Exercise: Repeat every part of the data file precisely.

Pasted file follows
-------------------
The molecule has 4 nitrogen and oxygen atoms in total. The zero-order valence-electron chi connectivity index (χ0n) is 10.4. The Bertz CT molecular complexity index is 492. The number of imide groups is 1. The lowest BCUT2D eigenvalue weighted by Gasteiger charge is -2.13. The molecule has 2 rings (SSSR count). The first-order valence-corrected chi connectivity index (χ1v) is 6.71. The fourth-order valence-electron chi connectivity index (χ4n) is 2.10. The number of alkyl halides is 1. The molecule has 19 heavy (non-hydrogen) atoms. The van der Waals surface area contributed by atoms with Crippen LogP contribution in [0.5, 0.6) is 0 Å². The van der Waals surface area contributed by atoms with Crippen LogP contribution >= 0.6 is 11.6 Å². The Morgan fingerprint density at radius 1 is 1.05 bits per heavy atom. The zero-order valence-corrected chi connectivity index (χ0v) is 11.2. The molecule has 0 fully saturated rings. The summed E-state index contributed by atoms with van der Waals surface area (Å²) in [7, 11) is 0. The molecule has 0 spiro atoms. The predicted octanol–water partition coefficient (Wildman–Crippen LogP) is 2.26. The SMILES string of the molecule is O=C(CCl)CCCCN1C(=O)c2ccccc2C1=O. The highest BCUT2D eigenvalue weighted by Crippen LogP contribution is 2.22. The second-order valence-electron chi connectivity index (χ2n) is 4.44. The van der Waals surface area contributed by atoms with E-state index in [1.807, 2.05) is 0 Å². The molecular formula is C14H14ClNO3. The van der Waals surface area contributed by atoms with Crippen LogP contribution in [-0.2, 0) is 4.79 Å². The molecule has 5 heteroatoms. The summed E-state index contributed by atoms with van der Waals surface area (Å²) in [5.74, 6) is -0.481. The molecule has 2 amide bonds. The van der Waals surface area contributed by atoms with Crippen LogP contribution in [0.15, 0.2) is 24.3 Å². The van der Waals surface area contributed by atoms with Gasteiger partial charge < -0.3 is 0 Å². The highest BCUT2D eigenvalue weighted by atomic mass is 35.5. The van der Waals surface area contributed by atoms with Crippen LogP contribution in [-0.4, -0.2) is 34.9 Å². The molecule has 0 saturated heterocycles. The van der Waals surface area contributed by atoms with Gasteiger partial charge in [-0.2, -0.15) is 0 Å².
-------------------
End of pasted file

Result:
The molecule has 4 nitrogen and oxygen atoms in total. The zero-order valence-electron chi connectivity index (χ0n) is 10.4. The Bertz CT molecular complexity index is 492. The number of imide groups is 1. The lowest BCUT2D eigenvalue weighted by Gasteiger charge is -2.13. The molecule has 2 rings (SSSR count). The first-order valence-corrected chi connectivity index (χ1v) is 6.71. The fourth-order valence-electron chi connectivity index (χ4n) is 2.10. The number of alkyl halides is 1. The molecule has 19 heavy (non-hydrogen) atoms. The van der Waals surface area contributed by atoms with Crippen LogP contribution in [0.5, 0.6) is 0 Å². The van der Waals surface area contributed by atoms with Crippen LogP contribution >= 0.6 is 11.6 Å². The Morgan fingerprint density at radius 1 is 1.05 bits per heavy atom. The zero-order valence-corrected chi connectivity index (χ0v) is 11.2. The molecule has 0 fully saturated rings. The summed E-state index contributed by atoms with van der Waals surface area (Å²) in [7, 11) is 0. The molecule has 0 spiro atoms. The predicted octanol–water partition coefficient (Wildman–Crippen LogP) is 2.26. The SMILES string of the molecule is O=C(CCl)CCCCN1C(=O)c2ccccc2C1=O. The highest BCUT2D eigenvalue weighted by Crippen LogP contribution is 2.22. The second-order valence-electron chi connectivity index (χ2n) is 4.44. The van der Waals surface area contributed by atoms with E-state index in [1.807, 2.05) is 0 Å². The molecular formula is C14H14ClNO3. The van der Waals surface area contributed by atoms with Crippen LogP contribution in [-0.2, 0) is 4.79 Å². The molecule has 5 heteroatoms. The summed E-state index contributed by atoms with van der Waals surface area (Å²) in [5.74, 6) is -0.481. The molecule has 2 amide bonds. The van der Waals surface area contributed by atoms with Crippen LogP contribution in [0.15, 0.2) is 24.3 Å². The van der Waals surface area contributed by atoms with Gasteiger partial charge < -0.3 is 0 Å². The highest BCUT2D eigenvalue weighted by atomic mass is 35.5. The van der Waals surface area contributed by atoms with Crippen LogP contribution in [-0.4, -0.2) is 34.9 Å². The molecule has 0 saturated heterocycles. The van der Waals surface area contributed by atoms with Gasteiger partial charge in [-0.2, -0.15) is 0 Å².